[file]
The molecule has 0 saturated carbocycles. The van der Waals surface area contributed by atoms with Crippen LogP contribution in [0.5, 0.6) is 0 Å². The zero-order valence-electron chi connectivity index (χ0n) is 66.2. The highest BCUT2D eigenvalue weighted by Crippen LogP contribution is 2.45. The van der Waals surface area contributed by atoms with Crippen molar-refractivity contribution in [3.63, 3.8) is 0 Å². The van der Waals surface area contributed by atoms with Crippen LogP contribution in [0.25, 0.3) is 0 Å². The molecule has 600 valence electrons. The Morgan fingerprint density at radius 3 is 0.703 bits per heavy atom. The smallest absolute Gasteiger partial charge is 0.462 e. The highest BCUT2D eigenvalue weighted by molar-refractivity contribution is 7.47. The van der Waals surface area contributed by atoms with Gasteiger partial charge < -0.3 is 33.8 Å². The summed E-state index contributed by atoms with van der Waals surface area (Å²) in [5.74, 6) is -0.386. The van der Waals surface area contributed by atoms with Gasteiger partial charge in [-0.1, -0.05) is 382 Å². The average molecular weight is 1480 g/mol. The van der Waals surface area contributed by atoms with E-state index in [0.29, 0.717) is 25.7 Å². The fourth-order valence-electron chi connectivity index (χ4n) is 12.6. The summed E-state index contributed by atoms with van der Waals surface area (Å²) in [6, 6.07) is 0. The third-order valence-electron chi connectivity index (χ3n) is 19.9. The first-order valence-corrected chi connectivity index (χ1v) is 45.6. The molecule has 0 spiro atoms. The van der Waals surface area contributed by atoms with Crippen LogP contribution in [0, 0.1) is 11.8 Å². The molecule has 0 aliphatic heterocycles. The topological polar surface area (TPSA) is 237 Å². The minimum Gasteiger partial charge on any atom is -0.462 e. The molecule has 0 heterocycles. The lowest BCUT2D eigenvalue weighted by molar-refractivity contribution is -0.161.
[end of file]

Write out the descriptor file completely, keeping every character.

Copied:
The molecule has 0 saturated carbocycles. The van der Waals surface area contributed by atoms with Crippen LogP contribution in [0.5, 0.6) is 0 Å². The zero-order valence-electron chi connectivity index (χ0n) is 66.2. The highest BCUT2D eigenvalue weighted by Crippen LogP contribution is 2.45. The van der Waals surface area contributed by atoms with Crippen molar-refractivity contribution in [3.63, 3.8) is 0 Å². The van der Waals surface area contributed by atoms with Crippen LogP contribution in [0.25, 0.3) is 0 Å². The molecule has 600 valence electrons. The Morgan fingerprint density at radius 3 is 0.703 bits per heavy atom. The smallest absolute Gasteiger partial charge is 0.462 e. The highest BCUT2D eigenvalue weighted by molar-refractivity contribution is 7.47. The van der Waals surface area contributed by atoms with Gasteiger partial charge < -0.3 is 33.8 Å². The summed E-state index contributed by atoms with van der Waals surface area (Å²) in [5.74, 6) is -0.386. The van der Waals surface area contributed by atoms with Gasteiger partial charge in [-0.1, -0.05) is 382 Å². The average molecular weight is 1480 g/mol. The van der Waals surface area contributed by atoms with E-state index in [0.29, 0.717) is 25.7 Å². The fourth-order valence-electron chi connectivity index (χ4n) is 12.6. The summed E-state index contributed by atoms with van der Waals surface area (Å²) in [6, 6.07) is 0. The third-order valence-electron chi connectivity index (χ3n) is 19.9. The first-order valence-corrected chi connectivity index (χ1v) is 45.6. The molecule has 0 spiro atoms. The van der Waals surface area contributed by atoms with Crippen LogP contribution in [0, 0.1) is 11.8 Å². The molecule has 0 aliphatic heterocycles. The topological polar surface area (TPSA) is 237 Å². The minimum Gasteiger partial charge on any atom is -0.462 e. The molecule has 0 heterocycles. The lowest BCUT2D eigenvalue weighted by molar-refractivity contribution is -0.161.